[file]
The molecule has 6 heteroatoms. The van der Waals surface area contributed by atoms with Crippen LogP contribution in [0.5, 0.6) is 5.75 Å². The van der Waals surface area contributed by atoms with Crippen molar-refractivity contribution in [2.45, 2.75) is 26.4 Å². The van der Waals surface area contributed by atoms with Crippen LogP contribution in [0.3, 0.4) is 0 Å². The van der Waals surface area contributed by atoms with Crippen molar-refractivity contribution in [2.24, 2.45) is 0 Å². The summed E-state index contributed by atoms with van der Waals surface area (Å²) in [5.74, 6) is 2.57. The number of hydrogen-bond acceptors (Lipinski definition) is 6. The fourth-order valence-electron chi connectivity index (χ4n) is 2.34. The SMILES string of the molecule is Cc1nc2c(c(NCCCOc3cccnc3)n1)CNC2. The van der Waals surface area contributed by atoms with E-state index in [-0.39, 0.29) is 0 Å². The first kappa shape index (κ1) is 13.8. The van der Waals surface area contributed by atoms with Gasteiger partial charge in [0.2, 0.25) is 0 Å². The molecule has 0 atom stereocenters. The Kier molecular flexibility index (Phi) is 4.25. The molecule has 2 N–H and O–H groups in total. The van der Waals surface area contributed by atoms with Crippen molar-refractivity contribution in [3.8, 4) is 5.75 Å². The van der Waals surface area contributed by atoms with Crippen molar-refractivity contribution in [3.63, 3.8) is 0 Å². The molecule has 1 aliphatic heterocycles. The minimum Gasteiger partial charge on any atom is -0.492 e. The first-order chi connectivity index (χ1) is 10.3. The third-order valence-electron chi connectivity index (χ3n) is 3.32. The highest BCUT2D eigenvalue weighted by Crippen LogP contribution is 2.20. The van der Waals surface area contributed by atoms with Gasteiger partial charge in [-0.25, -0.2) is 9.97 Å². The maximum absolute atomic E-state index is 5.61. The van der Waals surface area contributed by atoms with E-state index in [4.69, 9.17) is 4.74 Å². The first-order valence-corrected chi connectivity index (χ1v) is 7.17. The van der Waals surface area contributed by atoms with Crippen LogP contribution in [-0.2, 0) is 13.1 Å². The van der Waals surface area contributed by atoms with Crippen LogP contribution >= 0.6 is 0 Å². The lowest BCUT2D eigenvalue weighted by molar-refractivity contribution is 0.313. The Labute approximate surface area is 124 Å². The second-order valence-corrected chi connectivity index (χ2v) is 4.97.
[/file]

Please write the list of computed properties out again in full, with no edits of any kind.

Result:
The molecule has 6 heteroatoms. The van der Waals surface area contributed by atoms with Crippen LogP contribution in [0.5, 0.6) is 5.75 Å². The van der Waals surface area contributed by atoms with Crippen molar-refractivity contribution in [2.45, 2.75) is 26.4 Å². The van der Waals surface area contributed by atoms with Crippen LogP contribution in [0.3, 0.4) is 0 Å². The van der Waals surface area contributed by atoms with Crippen molar-refractivity contribution in [2.24, 2.45) is 0 Å². The summed E-state index contributed by atoms with van der Waals surface area (Å²) in [5.74, 6) is 2.57. The number of hydrogen-bond acceptors (Lipinski definition) is 6. The fourth-order valence-electron chi connectivity index (χ4n) is 2.34. The SMILES string of the molecule is Cc1nc2c(c(NCCCOc3cccnc3)n1)CNC2. The van der Waals surface area contributed by atoms with E-state index in [-0.39, 0.29) is 0 Å². The first kappa shape index (κ1) is 13.8. The van der Waals surface area contributed by atoms with Gasteiger partial charge in [0.2, 0.25) is 0 Å². The molecule has 0 atom stereocenters. The Kier molecular flexibility index (Phi) is 4.25. The molecule has 2 N–H and O–H groups in total. The van der Waals surface area contributed by atoms with Crippen molar-refractivity contribution in [3.8, 4) is 5.75 Å². The van der Waals surface area contributed by atoms with Crippen molar-refractivity contribution in [3.63, 3.8) is 0 Å². The molecule has 1 aliphatic heterocycles. The minimum Gasteiger partial charge on any atom is -0.492 e. The first-order chi connectivity index (χ1) is 10.3. The third-order valence-electron chi connectivity index (χ3n) is 3.32. The highest BCUT2D eigenvalue weighted by Crippen LogP contribution is 2.20. The van der Waals surface area contributed by atoms with Gasteiger partial charge in [-0.25, -0.2) is 9.97 Å². The maximum absolute atomic E-state index is 5.61. The van der Waals surface area contributed by atoms with E-state index in [4.69, 9.17) is 4.74 Å². The first-order valence-corrected chi connectivity index (χ1v) is 7.17. The van der Waals surface area contributed by atoms with Crippen LogP contribution in [-0.2, 0) is 13.1 Å². The van der Waals surface area contributed by atoms with Crippen LogP contribution >= 0.6 is 0 Å². The lowest BCUT2D eigenvalue weighted by molar-refractivity contribution is 0.313. The Labute approximate surface area is 124 Å². The second-order valence-corrected chi connectivity index (χ2v) is 4.97.